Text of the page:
Lance Armstrong is an American former professional road racing cyclist. Armstrong had won the Tour de France a record seven consecutive times from 1999 to 2005, before he was banned for life and all his results from August 1998 were voided, as a result of long-term doping offenses.
Let’s look at the 2016 Olympics now. In an act of “Cultural Warfare,” the World Anti-Doping Agency is calling for all Russian athletes to be banned from the upcoming [2016] Olympic Games in Rio de Janeiro.

The WADA’s call for a ban on Russian athletes echoes a recently leaked letter from U.S. and Canadian anti-doping officials, addressed to the International Olympic Committee in anticipation of the McLaren report. 

The one calling for the ban is British badminton doubles champion from the 70s, Sir Craig Reedie. He is the current president of the WADA, a former Chairman of the British Olympic Association (1992–2005), and a Vice-President of, and a serving representative on, the IOC. Most likely, he takes his orders from politicians in the U.S. just as Prime Minister Tony Blair took his orders from President George Bush when it came to the Iraqi Invasion.

The Americans led the way with the accusations that Russian athletes used performance enhancing drugs. How did the U.S. come to this conclusion? From three whistle blowers: Grigory Rodchenkov, Yuliya Stepanova, and her husband Vitaliy Stepanov.

Not to get off topic, but don’t you think that with the Obama administration’s war against whistleblowers and official leakers, (there have been eight prosecutions under the 1917 Espionage Act, more than double those under all previous presidents combined) that siding with Russian whistleblowers is a little hypocritical?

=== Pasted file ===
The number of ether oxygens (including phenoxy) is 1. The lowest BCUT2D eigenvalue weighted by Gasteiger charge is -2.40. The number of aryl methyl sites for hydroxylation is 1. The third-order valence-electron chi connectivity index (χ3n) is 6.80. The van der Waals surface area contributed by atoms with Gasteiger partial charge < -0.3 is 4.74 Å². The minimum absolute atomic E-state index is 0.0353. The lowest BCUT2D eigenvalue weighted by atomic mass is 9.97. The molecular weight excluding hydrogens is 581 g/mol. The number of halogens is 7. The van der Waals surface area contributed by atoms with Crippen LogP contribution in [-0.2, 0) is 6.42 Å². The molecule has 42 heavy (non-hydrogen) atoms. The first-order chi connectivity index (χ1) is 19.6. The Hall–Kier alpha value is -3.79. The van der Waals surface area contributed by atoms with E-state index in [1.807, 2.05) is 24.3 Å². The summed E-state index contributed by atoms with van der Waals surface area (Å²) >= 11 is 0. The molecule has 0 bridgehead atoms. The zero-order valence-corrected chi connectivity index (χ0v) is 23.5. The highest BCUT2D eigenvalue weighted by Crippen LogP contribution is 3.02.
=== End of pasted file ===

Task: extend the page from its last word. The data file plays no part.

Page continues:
Related: Hypocrisy Much?

Yuliya Stepanova, was a Russian runner who specialized in the 800 meters track event and her husband Vitaliy Stepanov, a former employee of the Russian Anti-Doping Agency. Vitaliy Stepanova wrote letters to WADA which dismissed them.

Yuliya Stepanova, former Russian 800m Olympian
 Grigory Rodchenkov (right), the former director of a Moscow laboratory, the Anti-Doping Centre, was suspended by WADA in November 2015. He had been previously arrested in 2011 for alleged involvement in a doping ring. Even though Vitaliy secretly recorded over 15 hours of interviews without Rodchenkov which blew the doors open in the “alleged” Russian doping allegations are living in the U.S. in exile. 

Grigory Rodchenkov the former director of a Moscow laboratory, the Anti-Doping Centre
Fleeing to the U.S. was a good move. In February, 2016, the former director of the Russian antidoping agency RADA Nikita Kamayevagency’s and its founding chairman, Vyacheslav Sinev were both found dead. This was just three months after the WADA released a damning report describing a state-backed system of doping.

Putin had praised Rodchenkov in 2015 by awarding him the Order of Friendship and then did a 180 in 2016 and called Rodchenkov a "man with a scandalous reputation." 

Fast forward to 2016 and we see things haven’t really changed. A cyber-espionage group identified as Tsar Team (APT28) and more specifically hackers nicknamed Fancy Bears published confidential documents about three of sport’s biggest female stars: the Williams’s sisters, Elena Delle Donne, and Simone Biles.

These athletes were granted “medical exemptions,” or more commonly known as in amateur sports as “Therapeutic Use Exemptions” to take otherwise banned substances. 

WADA director general Olivier Niggli said: “Wada deeply regrets this situation and is very conscious of the threat that it represents to athletes” and “Wada condemns these ongoing cyber-attacks.” He continues with the unsurprising condemnation of Russia.